From my perspective, this product has no redeeming factors given its price and the competition. It is underpowered, overpriced, impractical due to its single port and is made redundant even by Apple's own iPad pro line.

 

-OnePlus X - [7/10]

Spoiler

A good phone for the price. It does everything I (and most people) need without being sluggish and has no particularly bad flaws. The lack of recent software updates and relatively barebones feature kit (most notably the lack of 5GHz wifi, biometric sensors and backlight for the capacitive buttons) prevent it from being exceptional.

 

-Microsoft Surface Book 2 - [Garbage - -/10]

Spoiler

Overpriced and rushed, offers nothing notable compared to the competition, doesn't come with an adequate charger despite the premium price. Worse than the Macbook for not even offering the small plus sides of having macOS. Buy a Razer Blade if you want high performance in a (relatively) light package.

 

-Intel Core i7 2600/k - [9/10]

Spoiler

Quite possibly Intel's best product launch ever. It had all the bleeding edge features of the time, it came with a very significant performance improvement over its predecessor and it had a soldered heatspreader, allowing for efficient cooling and great overclocking. Even the "locked" version could be overclocked through the multiplier within (quite reasonable) limits.

 

-Apple iPad Pro - [5/10]

Spoiler

A pretty good product, sunk by its price (plus the extra cost of the physical keyboard and the pencil). Buy it if you don't mind the Apple tax and are looking for a very light office machine with an excellent digitizer. Particularly good for rich students. Bad for cheap tinkerers like myself.

 

 

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6 minutes ago, Sauron said:

Depends on how you're virtualizing it and what sort of "hardware-harming" data you're talking about... I can't really think of any data that might harm your hardware to be honest.

Maybe something that overwrites/modifies the BIOS?

Not sure if there is still software out there that does that, but I've had it happen to me once years back.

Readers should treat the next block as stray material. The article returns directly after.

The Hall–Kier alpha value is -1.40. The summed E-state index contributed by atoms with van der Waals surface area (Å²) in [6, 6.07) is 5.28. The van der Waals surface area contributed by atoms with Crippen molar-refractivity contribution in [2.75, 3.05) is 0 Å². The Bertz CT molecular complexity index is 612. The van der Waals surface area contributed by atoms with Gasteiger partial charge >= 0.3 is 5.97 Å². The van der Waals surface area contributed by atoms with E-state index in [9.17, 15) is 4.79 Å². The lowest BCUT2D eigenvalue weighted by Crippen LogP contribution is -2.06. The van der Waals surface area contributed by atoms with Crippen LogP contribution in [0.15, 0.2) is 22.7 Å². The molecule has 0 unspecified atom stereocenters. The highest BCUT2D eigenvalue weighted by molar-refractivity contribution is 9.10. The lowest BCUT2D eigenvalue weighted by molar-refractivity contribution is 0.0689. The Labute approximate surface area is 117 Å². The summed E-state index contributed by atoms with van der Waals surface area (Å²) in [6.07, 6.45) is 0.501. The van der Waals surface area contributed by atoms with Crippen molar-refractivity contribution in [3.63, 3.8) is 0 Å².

Can it hurt your host OS?

I've been using VM's to test software I don't trust for 4+ years now, if you set it up correctly making sure there is no path that a potentially malicious program can follow you'll be fine.

Obviously don't login on email/Steam/etc in that VM; keep it as close to clean as possible. Making a snapshot right after all updates completed and the install is done makes this process of reinstalling the VM everytime you borked it up a lot easier.

When the PC is acting up haunted,

who ya gonna call?
"Monotone voice" : A local computer store.

*Terrible joke I know*

 

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3 hours ago, creephdGT said:

Let´s say i have a virtual OS... would i be able to test potentally hardware-harming data on the virtulized OS without hurting my main PC? 

*hardware-harming* as in virus to slow the PC down and how do i set it up properly?

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3 hours ago, Sfekke said:

Maybe something that overwrites/modifies the BIOS?

That's pretty hard to do with a malware unless there's a massive vulnerability in the operating system AND the malware knows exactly what motherboard you have. I haven't heard of anything like that recently. Regardless, it shouldn't get through a "classic" vm; it might be able to do something if you're using KVM or some other kernel based virtualization, but again, that would require a pretty big flaw in the hypervisor.

3 hours ago, Sfekke said:

Can it hurt your host OS?